This is one I hear a lot in the entrepreneurial community. You must commit to your goals for change. If you just hold yourself accountable enough and are disciplined enough, then you will succeed. There are kernels of truth in this, both for entrepreneurial success and investing success as a couple. 


Commitment can also help you as a couple to pay off debt and learn a better way to live and manage money. At the same time, if you only focus on commitment as part of your change process to address your financial concerns, you will get sidelined by other aspects of change. As an example, if you feel shame for having money, you are more likely to unconsciously self-sabotage your financial success, no matter your level of commitment. 



Countering is all about doing something different than you have in the past. Perhaps you always start yelling or raising your voice when you don’t get what you want or your partner criticizes your buying decisions. Maybe you're on the other side of the coin and you shrink or withdraw from difficult money conversations. 


Part of the change process is developing the ability to have honest conversations with love in your voice when talking about your financial life. For many couples, they don’t have first-hand experience with this, so they have to scaffold their way into it. Perhaps there is another part of their life they can talk lovingly with each other about. Using the power of their imagination, they start to transfer that loving feeling into their financial communication with each other. 


Environment Control

This can be looking at the financial media you consume. For instance, sensational investment shows like Jim Cramer can increase your financial anxiety that you aren’t doing money right. Or the problem could be one-click ordering on your Amazon account. Businesses are continuously trying to get you emotionally off-kilter and ready to spend money. 


Controlling your environment is not about not spending money or going to live in a hermitage somewhere. Withdrawing from life is a solution some take to the extreme to avoid financial influences. Rather, it is about learning how your particular environment shapes your saving, spending, and investment approaches.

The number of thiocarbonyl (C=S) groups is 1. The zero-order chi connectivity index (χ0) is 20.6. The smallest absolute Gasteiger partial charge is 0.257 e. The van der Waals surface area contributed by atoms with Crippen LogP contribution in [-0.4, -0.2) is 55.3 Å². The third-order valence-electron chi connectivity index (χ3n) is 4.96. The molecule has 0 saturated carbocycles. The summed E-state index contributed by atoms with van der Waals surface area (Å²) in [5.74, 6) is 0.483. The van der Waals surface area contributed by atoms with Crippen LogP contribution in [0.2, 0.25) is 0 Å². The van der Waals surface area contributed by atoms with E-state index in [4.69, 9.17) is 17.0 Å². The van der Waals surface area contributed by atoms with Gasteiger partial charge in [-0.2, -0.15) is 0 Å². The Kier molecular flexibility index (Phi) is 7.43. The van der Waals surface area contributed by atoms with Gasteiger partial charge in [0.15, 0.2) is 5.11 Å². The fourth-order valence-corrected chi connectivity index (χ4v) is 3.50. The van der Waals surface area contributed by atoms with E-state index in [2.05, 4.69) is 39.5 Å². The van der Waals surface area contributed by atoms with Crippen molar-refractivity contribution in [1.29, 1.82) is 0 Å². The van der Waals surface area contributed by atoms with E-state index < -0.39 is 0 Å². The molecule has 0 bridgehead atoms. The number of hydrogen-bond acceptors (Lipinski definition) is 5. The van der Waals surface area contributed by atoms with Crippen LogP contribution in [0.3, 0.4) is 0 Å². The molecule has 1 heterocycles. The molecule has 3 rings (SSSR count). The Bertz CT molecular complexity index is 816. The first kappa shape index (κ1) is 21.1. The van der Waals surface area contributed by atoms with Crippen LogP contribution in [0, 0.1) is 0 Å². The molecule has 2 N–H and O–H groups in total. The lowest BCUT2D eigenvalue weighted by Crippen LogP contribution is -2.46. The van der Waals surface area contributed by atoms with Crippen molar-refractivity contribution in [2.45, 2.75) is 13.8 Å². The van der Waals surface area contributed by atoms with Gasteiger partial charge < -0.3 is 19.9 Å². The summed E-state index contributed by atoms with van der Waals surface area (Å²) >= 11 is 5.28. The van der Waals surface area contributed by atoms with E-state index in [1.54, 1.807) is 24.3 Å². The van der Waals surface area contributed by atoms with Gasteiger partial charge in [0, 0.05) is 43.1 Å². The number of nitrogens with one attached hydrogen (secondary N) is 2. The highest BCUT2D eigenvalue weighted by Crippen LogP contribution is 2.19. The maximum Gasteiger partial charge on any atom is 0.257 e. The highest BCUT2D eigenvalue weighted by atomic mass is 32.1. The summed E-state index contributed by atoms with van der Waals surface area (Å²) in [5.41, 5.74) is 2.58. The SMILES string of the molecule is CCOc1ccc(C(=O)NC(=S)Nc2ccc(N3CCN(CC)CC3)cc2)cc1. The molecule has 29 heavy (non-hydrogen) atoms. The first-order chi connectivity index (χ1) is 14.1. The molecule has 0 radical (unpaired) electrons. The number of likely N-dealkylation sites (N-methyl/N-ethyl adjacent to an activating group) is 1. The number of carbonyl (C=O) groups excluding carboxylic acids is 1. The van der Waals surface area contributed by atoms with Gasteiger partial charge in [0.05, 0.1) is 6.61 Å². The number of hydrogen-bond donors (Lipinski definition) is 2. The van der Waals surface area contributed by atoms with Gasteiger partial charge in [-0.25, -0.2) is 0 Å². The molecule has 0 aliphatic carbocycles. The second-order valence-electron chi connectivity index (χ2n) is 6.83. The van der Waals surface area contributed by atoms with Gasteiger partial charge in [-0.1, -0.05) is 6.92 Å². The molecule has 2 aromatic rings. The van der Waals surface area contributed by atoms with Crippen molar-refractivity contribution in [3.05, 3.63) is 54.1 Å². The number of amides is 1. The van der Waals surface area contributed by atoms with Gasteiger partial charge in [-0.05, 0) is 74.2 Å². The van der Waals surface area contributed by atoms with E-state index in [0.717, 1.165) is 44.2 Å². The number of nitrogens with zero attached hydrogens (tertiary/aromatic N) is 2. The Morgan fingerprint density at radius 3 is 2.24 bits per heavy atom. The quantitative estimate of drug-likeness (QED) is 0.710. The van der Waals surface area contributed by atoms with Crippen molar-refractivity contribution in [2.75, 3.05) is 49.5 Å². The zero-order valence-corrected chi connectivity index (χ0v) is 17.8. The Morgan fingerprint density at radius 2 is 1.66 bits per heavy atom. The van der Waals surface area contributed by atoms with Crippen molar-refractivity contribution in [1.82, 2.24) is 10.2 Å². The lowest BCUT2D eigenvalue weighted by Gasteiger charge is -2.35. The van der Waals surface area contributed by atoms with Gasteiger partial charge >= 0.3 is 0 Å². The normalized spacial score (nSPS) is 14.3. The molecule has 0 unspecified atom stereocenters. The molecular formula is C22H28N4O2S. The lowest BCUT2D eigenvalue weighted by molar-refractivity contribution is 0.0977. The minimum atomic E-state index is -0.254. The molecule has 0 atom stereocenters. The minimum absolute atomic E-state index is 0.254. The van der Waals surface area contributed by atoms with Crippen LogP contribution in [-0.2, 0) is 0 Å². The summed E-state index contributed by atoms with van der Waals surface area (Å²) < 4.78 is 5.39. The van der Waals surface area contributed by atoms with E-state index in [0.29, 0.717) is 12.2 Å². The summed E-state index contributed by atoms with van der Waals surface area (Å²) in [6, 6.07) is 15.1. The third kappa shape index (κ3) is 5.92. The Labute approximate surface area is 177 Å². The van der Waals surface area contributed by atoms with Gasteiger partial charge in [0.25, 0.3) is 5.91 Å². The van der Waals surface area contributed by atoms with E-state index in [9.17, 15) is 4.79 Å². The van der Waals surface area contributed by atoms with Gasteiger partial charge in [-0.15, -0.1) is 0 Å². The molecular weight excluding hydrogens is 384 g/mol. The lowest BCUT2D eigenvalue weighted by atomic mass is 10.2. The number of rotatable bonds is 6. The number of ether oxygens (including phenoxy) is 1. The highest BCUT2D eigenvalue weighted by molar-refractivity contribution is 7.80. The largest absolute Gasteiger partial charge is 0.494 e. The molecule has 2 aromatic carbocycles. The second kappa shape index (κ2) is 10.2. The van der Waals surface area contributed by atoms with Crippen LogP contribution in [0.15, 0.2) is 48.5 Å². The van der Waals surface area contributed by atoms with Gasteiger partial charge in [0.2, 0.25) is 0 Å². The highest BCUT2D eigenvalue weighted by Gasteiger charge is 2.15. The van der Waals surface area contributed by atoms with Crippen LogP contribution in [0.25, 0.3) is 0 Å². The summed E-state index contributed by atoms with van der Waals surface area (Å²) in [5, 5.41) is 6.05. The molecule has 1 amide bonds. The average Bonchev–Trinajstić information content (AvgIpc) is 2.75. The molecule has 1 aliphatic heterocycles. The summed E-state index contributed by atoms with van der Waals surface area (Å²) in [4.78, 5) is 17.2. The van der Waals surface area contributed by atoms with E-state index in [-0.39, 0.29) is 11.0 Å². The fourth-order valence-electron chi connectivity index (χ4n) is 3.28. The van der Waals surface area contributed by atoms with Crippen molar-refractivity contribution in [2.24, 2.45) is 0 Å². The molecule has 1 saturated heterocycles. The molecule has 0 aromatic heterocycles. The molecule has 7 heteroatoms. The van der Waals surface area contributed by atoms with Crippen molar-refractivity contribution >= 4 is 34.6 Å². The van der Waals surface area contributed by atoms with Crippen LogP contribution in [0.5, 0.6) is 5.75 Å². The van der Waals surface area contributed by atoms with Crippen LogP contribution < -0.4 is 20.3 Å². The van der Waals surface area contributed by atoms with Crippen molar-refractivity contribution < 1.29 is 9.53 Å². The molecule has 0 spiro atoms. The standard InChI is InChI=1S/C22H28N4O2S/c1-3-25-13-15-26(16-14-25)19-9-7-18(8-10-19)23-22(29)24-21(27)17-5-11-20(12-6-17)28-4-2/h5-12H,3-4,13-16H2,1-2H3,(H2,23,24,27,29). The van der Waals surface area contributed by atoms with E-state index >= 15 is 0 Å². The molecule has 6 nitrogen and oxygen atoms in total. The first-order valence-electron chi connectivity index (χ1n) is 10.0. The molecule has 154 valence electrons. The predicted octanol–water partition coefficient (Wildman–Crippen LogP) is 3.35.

As a couple, this is a great way to make a positive change in your life. Perhaps you are saving for a down payment on a new home. Frame the new home as a reward for accomplishing your shared goal. 


There is not just one great way to reward yourself and each other. It is important to understand the meaning of receiving rewards. Many people (myself included) have felt like it’s not okay to reward oneself for accomplishments. There can be many sources of this feeling, including family or cultural experiences that communicate that celebrating your successes is not important or that it is prideful or arrogant. 


Developing a way where you as a couple and individually can enjoy the rewards of your changes will be hugely helpful in sustaining change. 


Helping Relationships

We are not Lone Rangers in the process of love and money change. We will need to enlist outside help. This may mean working with different therapists, financial planners, accountants, business coaches, or others. Each professional offers something different for your process of changing for good financially. 


You are also in an intimate relationship with each other. Creating a helping relationship in the process of change will be essential. Challenging our concepts of what it means to be helpful will make us more effective in our attempts to be helpful. 


One of the biggest errors I see is one partner who is trying to help is not accepting that what they are doing is not actually helpful. This often comes from a naive or misinformed concept of what is truly helpful in helping people change. 


Changing as a Couple With Money

Depending on where you are in the stages of change, you will read this list very differently. To read more about the stages of change people go through, check out this great blog post from the MI Center for Change. 


You may be feeling overwhelmed by the options and different directions to head. Or perhaps you feel relief and hope that there are many different ways to facilitate change. 


The good news is that in time, you will see that there are many paths to achieving your long-term goals. Being able to draw from different aspects of change as a couple will give you more freedom to change financial habits, find common ground, and develop honest communication about working on your finances together. 


Ready to take your process of change to the next level? Start The Couples Guide to Financial Intimacy and claim 30% off with promo code BLOG30 at checkout. 


Does your relationship need a little help navigating the process of change? Then Therapy-Informed Financial Planning™ is for the two of you. Schedule your free 30-minute consultation here


Wishing You Healthy Love and Money,

Ed Coambs